FIG. 3 is a fragmentary exploded perspective view of the novel array of compounded liquid crystal cells shown in FIG. 2.
DESCRIPTION OF THE PREFERRED EMBODIMENTS Referring now to the drawing, there is shown a novel linear array 10 of individually addressed compounded liquid crystal cells disposed between a light source 12, indicated by arrows, and a light-sensitive recording element 14, such as an electrophotographic recording element commonly used in the electrophotographic printing art. The recording element 14 is adapted to be moved vertically across the array 10 in the number of liquid crystal cells desired. It is within the contemplation of the present invention to provide an array 10 of liquid crystal cells capable of exposing a recording element having the width of a typical page, that is, about 8 inches.
A plurality of separated linearly aligned electrodes 24, 25, i
26, and 27 of a light-transmitting, electrically conductive material, such as tin oxide or indium oxide, for example, is
disposed on the front surface 28 of the back plate 18. Each of the electrodes 24-27 has a connecting lead 30, 31, 32, and 33, respectively, that terminates on the upper edge 34 of the back plate 18 for applying electrical connections thereto. Each of the electrodes 24-27 is in the; form of a square of about 10 x 10 mils, and each is separated from an adjacent electrode by a distance of about 1 mil. These dimensions, as well as other, unless stated otherwise are not critical and are given merely for illustrative purposes.
' A plurality of light-transmitting, electrically conductive electrodes 36, 37, 38, and 39, similar to the electrodes 24-27,
are disposed on the rear surface 40 of the front plate 22. The electrodes 36-39 have connecting leads 41, 42, 43, and 44, respectively, that terminate on the lower edge 46 of the front plate 22 for applying electrical connections thereto.
A from common electrode 48 is disposed on the front surface 50 of the; middle plate 20. The front common electrode 48 extends the entire width of the middle plate 20 and is formed with a terminal connecting lead 52 that extends to the right edge 54 of the middle plate 20. A rear common electrode 56, similar to the from common electrode 48, is disposed on the rear surface 58 of the middle plate 20. The rear common electrode 56 is formed with a terminal connecting lead 60 that also extends to the right edge 54 of the middle plate 20 for applying an electrical connection thereto. It is also within the contemplation of the novel array 10 to employ a plurality of separate electrodes instead of common electrodes.
Spacer means are provided to dispose the plate 18, 20 and 22 parallel to each other and to provide a plurality of chambers or cells for the liquid crystal material. To this end, a spacer 62 of light-absorbing sheet material, such as black Teflon plastic material, is formed with a plurality of rectangular openings 64, 65, 66, and 67. Each of the openings 64-67 has a dimension of about 10 X 10 mils, separated from each other by a distance of 1 mil, and adapted to frame" the electrodes 24-27 when the spacer 62 is placed against the front surface 28 of the back plate 18. The thickness of the spacer 62 is between one quarter and one half mil. A spacer 68, similar to the spacer 62 is formed with a plurality of linearly aligned openings 69, 70, 71, and 72 that are adapted to "frame the electrodes 36-39, respectively, when the spacer sheet 68 is placed against the rear surface 40 of the front plate 22. The spacer 68 is also of light-absorbing sheet material having a thickness between one-quarter and one-half mil.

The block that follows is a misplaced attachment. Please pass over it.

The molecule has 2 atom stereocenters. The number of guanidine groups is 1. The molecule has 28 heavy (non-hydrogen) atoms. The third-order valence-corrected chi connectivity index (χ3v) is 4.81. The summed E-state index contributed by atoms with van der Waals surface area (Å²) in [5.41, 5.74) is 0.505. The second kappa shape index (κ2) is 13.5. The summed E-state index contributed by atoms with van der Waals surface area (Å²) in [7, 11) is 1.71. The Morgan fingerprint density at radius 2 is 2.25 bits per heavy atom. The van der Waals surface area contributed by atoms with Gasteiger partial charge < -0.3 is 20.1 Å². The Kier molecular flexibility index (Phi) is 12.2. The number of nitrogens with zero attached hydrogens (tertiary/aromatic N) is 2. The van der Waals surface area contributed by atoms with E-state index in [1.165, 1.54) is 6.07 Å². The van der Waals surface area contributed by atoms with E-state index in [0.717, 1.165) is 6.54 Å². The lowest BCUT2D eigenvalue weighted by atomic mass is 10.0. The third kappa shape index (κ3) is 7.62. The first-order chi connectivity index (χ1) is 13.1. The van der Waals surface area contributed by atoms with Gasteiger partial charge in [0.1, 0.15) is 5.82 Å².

The openings 64-67 in the spacer 62, together with the front surface 28 of the back plate 18 and the rear surface 58 of the middle plate 20,'are adapted to provide cells for liquid crystal material when the spacer 62 is sandwiched between the rear plate 18 and the middle plate 20. To this end, the spacer 62 is disposed on the rear surface 28 of the back plate 18 so that the openings 64-67 "frame" the electrodes 24-27, respectively. The spacer 62 may be adhered to the surface 28 by any suitable adhesive, such as epoxy adhesive. The openings 64-67 are 'now filled with a suitable liquid crystal material 74 (FIG. 1), to be discussed hereinafter in greater detail, and the rear surface 58 of the middle plate is aligned over the spacer 62 and adhered thereto. The rear plate 18 and the middle plate 20 may be adhered simultaneously to a Teflon spacer 62 by heating a laminated sandwich thereof and polyethylene gaskets (not shown) betweenthe spacer 62 and the plates 18 and 20 to a temperature of. about 110 C. and maintaining the temperature until the polyethylene gaskets fuse to the spacer 62 and to the plates 18 and 20 to form a permanent seal therewith. Any other suitable adhesive may also be used in place of the polyethylene gaskets. Each of the cells formed by the openings 64-67 in the spacer 62, together with a pair of oppositely disposed electrodes in each opening, defines a liquid crystal cell.